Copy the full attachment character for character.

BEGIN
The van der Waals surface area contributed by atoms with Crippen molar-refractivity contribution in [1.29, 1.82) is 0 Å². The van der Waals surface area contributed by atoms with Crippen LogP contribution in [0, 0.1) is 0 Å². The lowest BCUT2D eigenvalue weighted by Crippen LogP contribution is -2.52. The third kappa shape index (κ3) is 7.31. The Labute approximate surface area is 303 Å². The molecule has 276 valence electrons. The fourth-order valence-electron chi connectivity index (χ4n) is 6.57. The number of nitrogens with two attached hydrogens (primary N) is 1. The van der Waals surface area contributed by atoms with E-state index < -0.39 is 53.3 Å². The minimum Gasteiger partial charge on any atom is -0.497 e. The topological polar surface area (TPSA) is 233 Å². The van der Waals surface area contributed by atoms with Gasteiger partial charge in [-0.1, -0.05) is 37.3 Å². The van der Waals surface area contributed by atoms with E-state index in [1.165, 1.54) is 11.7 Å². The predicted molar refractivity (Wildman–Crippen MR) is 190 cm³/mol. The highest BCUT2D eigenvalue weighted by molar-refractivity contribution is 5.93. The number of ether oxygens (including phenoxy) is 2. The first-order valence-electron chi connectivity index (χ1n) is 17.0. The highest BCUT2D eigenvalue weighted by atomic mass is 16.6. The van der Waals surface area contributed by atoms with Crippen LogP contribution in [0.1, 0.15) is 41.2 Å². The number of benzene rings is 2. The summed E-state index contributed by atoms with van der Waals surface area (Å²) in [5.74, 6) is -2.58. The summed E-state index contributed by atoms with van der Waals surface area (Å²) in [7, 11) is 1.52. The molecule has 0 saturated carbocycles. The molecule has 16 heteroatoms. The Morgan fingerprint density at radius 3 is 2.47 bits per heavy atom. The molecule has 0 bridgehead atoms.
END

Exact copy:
The van der Waals surface area contributed by atoms with Crippen molar-refractivity contribution in [1.29, 1.82) is 0 Å². The van der Waals surface area contributed by atoms with Crippen LogP contribution in [0, 0.1) is 0 Å². The lowest BCUT2D eigenvalue weighted by Crippen LogP contribution is -2.52. The third kappa shape index (κ3) is 7.31. The Labute approximate surface area is 303 Å². The molecule has 276 valence electrons. The fourth-order valence-electron chi connectivity index (χ4n) is 6.57. The number of nitrogens with two attached hydrogens (primary N) is 1. The van der Waals surface area contributed by atoms with E-state index < -0.39 is 53.3 Å². The minimum Gasteiger partial charge on any atom is -0.497 e. The topological polar surface area (TPSA) is 233 Å². The van der Waals surface area contributed by atoms with Gasteiger partial charge in [-0.1, -0.05) is 37.3 Å². The van der Waals surface area contributed by atoms with E-state index in [1.165, 1.54) is 11.7 Å². The predicted molar refractivity (Wildman–Crippen MR) is 190 cm³/mol. The highest BCUT2D eigenvalue weighted by molar-refractivity contribution is 5.93. The number of ether oxygens (including phenoxy) is 2. The first-order valence-electron chi connectivity index (χ1n) is 17.0. The highest BCUT2D eigenvalue weighted by atomic mass is 16.6. The van der Waals surface area contributed by atoms with Crippen LogP contribution in [0.1, 0.15) is 41.2 Å². The number of benzene rings is 2. The summed E-state index contributed by atoms with van der Waals surface area (Å²) in [5.74, 6) is -2.58. The summed E-state index contributed by atoms with van der Waals surface area (Å²) in [7, 11) is 1.52. The molecule has 0 saturated carbocycles. The molecule has 16 heteroatoms. The Morgan fingerprint density at radius 3 is 2.47 bits per heavy atom. The molecule has 0 bridgehead atoms.